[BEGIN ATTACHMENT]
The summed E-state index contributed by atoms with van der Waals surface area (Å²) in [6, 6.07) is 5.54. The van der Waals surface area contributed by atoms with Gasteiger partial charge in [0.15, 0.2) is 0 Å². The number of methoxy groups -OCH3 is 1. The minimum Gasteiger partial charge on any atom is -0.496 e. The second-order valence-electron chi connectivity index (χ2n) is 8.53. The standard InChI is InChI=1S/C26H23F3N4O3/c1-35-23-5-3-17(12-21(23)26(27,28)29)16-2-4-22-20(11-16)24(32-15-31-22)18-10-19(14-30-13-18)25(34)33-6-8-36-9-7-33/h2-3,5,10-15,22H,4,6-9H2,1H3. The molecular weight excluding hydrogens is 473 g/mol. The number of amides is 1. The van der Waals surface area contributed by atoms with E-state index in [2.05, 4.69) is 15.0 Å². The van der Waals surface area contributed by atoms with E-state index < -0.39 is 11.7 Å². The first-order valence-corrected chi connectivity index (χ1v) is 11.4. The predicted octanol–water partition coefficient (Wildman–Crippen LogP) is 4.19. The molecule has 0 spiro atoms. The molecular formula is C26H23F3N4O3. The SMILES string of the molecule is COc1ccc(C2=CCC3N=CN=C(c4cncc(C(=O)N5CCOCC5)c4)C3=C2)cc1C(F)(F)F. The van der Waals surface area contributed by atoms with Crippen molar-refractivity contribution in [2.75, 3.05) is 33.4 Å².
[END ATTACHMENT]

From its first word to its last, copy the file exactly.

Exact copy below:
The summed E-state index contributed by atoms with van der Waals surface area (Å²) in [6, 6.07) is 5.54. The van der Waals surface area contributed by atoms with Gasteiger partial charge in [0.15, 0.2) is 0 Å². The number of methoxy groups -OCH3 is 1. The minimum Gasteiger partial charge on any atom is -0.496 e. The second-order valence-electron chi connectivity index (χ2n) is 8.53. The standard InChI is InChI=1S/C26H23F3N4O3/c1-35-23-5-3-17(12-21(23)26(27,28)29)16-2-4-22-20(11-16)24(32-15-31-22)18-10-19(14-30-13-18)25(34)33-6-8-36-9-7-33/h2-3,5,10-15,22H,4,6-9H2,1H3. The molecular weight excluding hydrogens is 473 g/mol. The number of amides is 1. The van der Waals surface area contributed by atoms with E-state index in [2.05, 4.69) is 15.0 Å². The van der Waals surface area contributed by atoms with E-state index < -0.39 is 11.7 Å². The first-order valence-corrected chi connectivity index (χ1v) is 11.4. The predicted octanol–water partition coefficient (Wildman–Crippen LogP) is 4.19. The molecule has 0 spiro atoms. The molecular formula is C26H23F3N4O3. The SMILES string of the molecule is COc1ccc(C2=CCC3N=CN=C(c4cncc(C(=O)N5CCOCC5)c4)C3=C2)cc1C(F)(F)F. The van der Waals surface area contributed by atoms with Crippen molar-refractivity contribution in [2.75, 3.05) is 33.4 Å².